This 1920 photo shows ‘Abdu’l-Baha walking from His house on Haparsim Street in Haifa. He worked tirelessly to promote peace and to tend to the safety and well-being of the people of Akka and Haifa.
An article from the Buffalo Courier on 11 September 1912 reports on ‘Abdu’l-Baha’s talk the previous night, in which He predicted the coming war. “The continent of Europe is one vast arsenal, which only requires one spark at its foundations and the whole of Europe will become a wasted wilderness,” the newspaper quotes ‘Abdu’l-Baha as saying.
This article from The San Francisco Examiner on 25 September 1912 describes ‘Abdu’l-Baha’s plans to visit the city.
The 31 August 1912 issue of The Montreal Daily Star includes a prominent article about ‘Abdu’l-Baha’s talk the night before. “Apparently the era of universal peace would not be ushered in before a war of colossal proportions had been fought. Such a war would be the most appalling in the world’s history. Europe to-day was heading straight for this,” the newspaper quoted ‘Abdu’l-Baha as saying.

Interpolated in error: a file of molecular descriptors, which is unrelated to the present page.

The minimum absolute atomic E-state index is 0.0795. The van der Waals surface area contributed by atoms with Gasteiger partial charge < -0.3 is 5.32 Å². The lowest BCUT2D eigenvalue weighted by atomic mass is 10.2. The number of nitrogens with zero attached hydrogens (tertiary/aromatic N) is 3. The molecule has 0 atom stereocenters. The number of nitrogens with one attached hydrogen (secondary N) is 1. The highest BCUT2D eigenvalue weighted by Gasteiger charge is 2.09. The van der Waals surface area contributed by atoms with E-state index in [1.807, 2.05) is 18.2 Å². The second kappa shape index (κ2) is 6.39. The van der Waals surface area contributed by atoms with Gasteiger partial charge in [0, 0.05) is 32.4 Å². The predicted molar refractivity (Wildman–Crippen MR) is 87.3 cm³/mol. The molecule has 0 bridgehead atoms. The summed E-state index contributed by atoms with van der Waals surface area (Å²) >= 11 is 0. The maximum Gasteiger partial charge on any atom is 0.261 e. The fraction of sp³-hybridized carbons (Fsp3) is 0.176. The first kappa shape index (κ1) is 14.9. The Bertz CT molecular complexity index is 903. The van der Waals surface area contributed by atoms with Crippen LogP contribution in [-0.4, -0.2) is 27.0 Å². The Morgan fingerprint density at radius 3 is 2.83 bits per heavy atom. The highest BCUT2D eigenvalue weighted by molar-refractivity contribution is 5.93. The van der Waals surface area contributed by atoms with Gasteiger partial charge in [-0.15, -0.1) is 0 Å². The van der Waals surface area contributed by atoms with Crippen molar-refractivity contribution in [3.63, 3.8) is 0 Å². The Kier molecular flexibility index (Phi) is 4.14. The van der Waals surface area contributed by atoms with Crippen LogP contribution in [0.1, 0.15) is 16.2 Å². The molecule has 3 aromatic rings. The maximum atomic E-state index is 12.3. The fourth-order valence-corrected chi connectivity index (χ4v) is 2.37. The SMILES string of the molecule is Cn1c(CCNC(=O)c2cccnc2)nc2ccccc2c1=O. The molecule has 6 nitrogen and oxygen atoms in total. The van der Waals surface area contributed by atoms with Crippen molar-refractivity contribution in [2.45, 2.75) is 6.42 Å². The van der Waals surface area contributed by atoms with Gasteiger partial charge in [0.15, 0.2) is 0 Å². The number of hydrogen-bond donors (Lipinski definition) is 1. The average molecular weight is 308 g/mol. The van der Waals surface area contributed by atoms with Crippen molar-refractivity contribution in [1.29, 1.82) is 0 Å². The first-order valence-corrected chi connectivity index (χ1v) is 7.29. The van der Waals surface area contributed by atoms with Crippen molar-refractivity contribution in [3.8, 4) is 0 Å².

This article from The San Francisco Examiner on 6 October 1912 highlights ‘Abdu’l-Baha’s comments in a talk given on the previous day.
This article published in the Sacramento Bee on 26 October 1912 reports on ‘Abdu’l-Baha’s talk about peace, given earlier in the day. “The greatest affair of the world is universal peace. It is time to stop the shedding of blood…,” the newspaper quotes Him as saying.
A short report published in The Boston Post on 23 August 1912 notes ‘Abdu’l-Baha’s plans to speak on the pressing issue of peace.
The Philadelphia Inquirer reported on 10 June 1912 about two talks ‘Abdu’l-Baha delivered the previous day.
‘Abdu’l-Baha walks outside His house at 7 Haparsim Street in Haifa in 1919.
In a ceremony held on 27 April 1920, the British monarchy recognized ‘Abdu’l-Baha for His relief of distress and famine during World War I, giving Him a knighthood.
Indian lancers march through Haifa after it was captured from the Ottomans in September 1918 (Credit: British War Museum, accessed through Wikimedia Commons).